Take the weight off your feet

Chatsworth House’s exhibition of contemporary seats sits well in its historic setting and offers a leisurely tour of the stately home

Chatsworth_By Royal Appointment by Moritz Waldemeyer.
Chatsworth_By Royal Appointment by Moritz Waldemeyer. · Credit: Photo by Chatsworth House Trust.

Visiting Chatsworth House, the Derbyshire home of the Duke and Duchess of Devonshire, is not for the faint-hearted. You need stamina to stay the course of a full tour of such an extensive stately home. And however wonderful the décor and the artwork, visitors can be excused for fancying a nice sit-down along the way.

Make Yourself Comfortable, the first contemporary design exhibition to be held at Chatsworth, might well be the answer to the prayers of the weary-legged. With 75 seating exhibits – all but four to be sat on – it not only provides much needed resting space but also, according to exhibitions curator Hannah Obee, adds to a long tradition of contemporary collecting stretching back to the earliest days of Chatsworth, when it was the first Baroque palace in the country.

‘The seats become a bridge between what was considered contemporary and exciting in the past with today’s vision of design that is boundary-pushing or desirable,’ she says. 

  • Chaise Lawn by Deger Cengiz
    Chaise Lawn by Deger Cengiz · Credit: Photo by Chatsworth House Trust
  • Clay Chairs by Maarten Baas.
    Clay Chairs by Maarten Baas. · Credit: Photo by Chatsworth House Trus
  • Endgrain by Raw Edges © Chatsworth House Trust
    Endgrain by Raw Edges © Chatsworth House Trust
  • Long-Form-Library by ifsodoso © Chatsworth House Trust.
    Long-Form-Library by ifsodoso © Chatsworth House Trust.
  • Endgrain by Raw Edges
    Endgrain by Raw Edges · Credit: Photo by Chatsworth House Trust
  • Endgrain by Raw Edges
    Endgrain by Raw Edges · Credit: Photo by Chatsworth House Trust
  • Water Block by Tokujin Yoshioka
    Water Block by Tokujin Yoshioka · Credit: Photo by Chatsworth House Trust
  • Tom Pricesh1947-123
    Tom Pricesh1947-123
  • The Duke & Duchess of Devonshire on Canvas Chair by YOY for Innermost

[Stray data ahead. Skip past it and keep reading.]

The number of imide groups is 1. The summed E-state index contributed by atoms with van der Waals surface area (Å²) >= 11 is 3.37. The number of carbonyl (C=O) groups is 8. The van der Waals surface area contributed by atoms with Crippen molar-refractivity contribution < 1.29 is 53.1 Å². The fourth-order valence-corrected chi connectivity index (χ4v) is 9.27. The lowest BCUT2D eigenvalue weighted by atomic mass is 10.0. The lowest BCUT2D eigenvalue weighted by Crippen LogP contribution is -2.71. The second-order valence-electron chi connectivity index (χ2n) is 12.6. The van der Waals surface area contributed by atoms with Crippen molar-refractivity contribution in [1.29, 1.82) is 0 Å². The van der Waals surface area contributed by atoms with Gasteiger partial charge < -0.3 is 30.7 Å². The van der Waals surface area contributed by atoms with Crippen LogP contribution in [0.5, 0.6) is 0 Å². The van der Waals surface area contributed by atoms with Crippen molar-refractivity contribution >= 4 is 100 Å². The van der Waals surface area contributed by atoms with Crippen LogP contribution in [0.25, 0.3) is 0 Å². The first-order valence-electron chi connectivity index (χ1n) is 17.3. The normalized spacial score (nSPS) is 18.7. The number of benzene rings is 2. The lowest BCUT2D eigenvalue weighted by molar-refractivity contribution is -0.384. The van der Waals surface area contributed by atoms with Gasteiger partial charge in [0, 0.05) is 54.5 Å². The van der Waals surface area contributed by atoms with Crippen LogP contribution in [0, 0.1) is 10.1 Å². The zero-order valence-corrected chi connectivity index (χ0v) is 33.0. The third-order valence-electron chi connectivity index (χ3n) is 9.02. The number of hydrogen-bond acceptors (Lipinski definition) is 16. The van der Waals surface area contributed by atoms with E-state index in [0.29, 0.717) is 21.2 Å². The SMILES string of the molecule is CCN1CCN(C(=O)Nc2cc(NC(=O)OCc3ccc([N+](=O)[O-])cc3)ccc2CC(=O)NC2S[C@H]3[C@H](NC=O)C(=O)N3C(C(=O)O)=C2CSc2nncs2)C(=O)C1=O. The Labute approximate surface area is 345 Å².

The Duke & Duchess of Devonshire on Canvas Chair by YOY for Innermost · Credit: Photo by Chatsworth House Trust

The 21st century works are a fantastic mix of styles that sit surprisingly well in the historic house. Obee hopes the contemporary furniture will help visitors appreciate the house and its contents in a new way.

‘We’re keen to bring a new perspective to Chatsworth so that visitors will participate and feel part of the interiors rather than have the traditional passive visit to a historic house,’ she says.

In the Sculpture Gallery, for example, Raw Edges has created Endgrain, a work that provides a more intimate relationship with the statues. In this extraordinary piece, a new wooden floor has been laid with 10 benches and seats, seemingly growing out of it, placed alongside key pieces so that viewers can consider works such as Canova’s Endymion at leisure and closer at hand. The floor and benches are smattered with colours inspired by the gardens of the house. Since the sixth Duke had wanted a more colourful floor when the gallery was designed in the 19th century, this intervention, albeit temporary, seems particularly appropriate.

It’s a fair bet that Thomas Heatherwick’s Spun chairs, which encourage the sitter to lean back and spin around, will prove a star attraction. Arranged in the Painted Hall, they have the added benefit of providing more comfortable views of the elaborately painted ceiling and walls, which otherwise require a mirror to peruse at length.

Magis Spun Chairs by Thomas Heatherwick © Chatsworth House Trust
Magis Spun Chairs by Thomas Heatherwick © Chatsworth House Trust

Another highlight is Long Form Library by Thomas Mills for ifsodoso, conceived as an immersive, self-contained book reading environment. Positioned in the Oak Room, it alludes to a previous use of the space to house the library of 18th century natural philosopher and scientist Henry Cavendish.

Other pieces are scattered throughout the grand home. Tokujin Yoshioka’s Water Block glass benches, whose surfaces suggest flowing water, are located – appropriately – in the grotto, where plumbing was first introduced into the house in the 1690s.

Elsewhere, pieces by designers including Amanda Levete, Marc Newson and Moritz Waldemeyer find other positions amid the historic interior, adding another layer to the already rich design story of Chatsworth.

Make Yourself Comfortable at Chatsworth. To 23 October 2015, Chatsworth, Bakewell, Derbyshire, DE45 1PP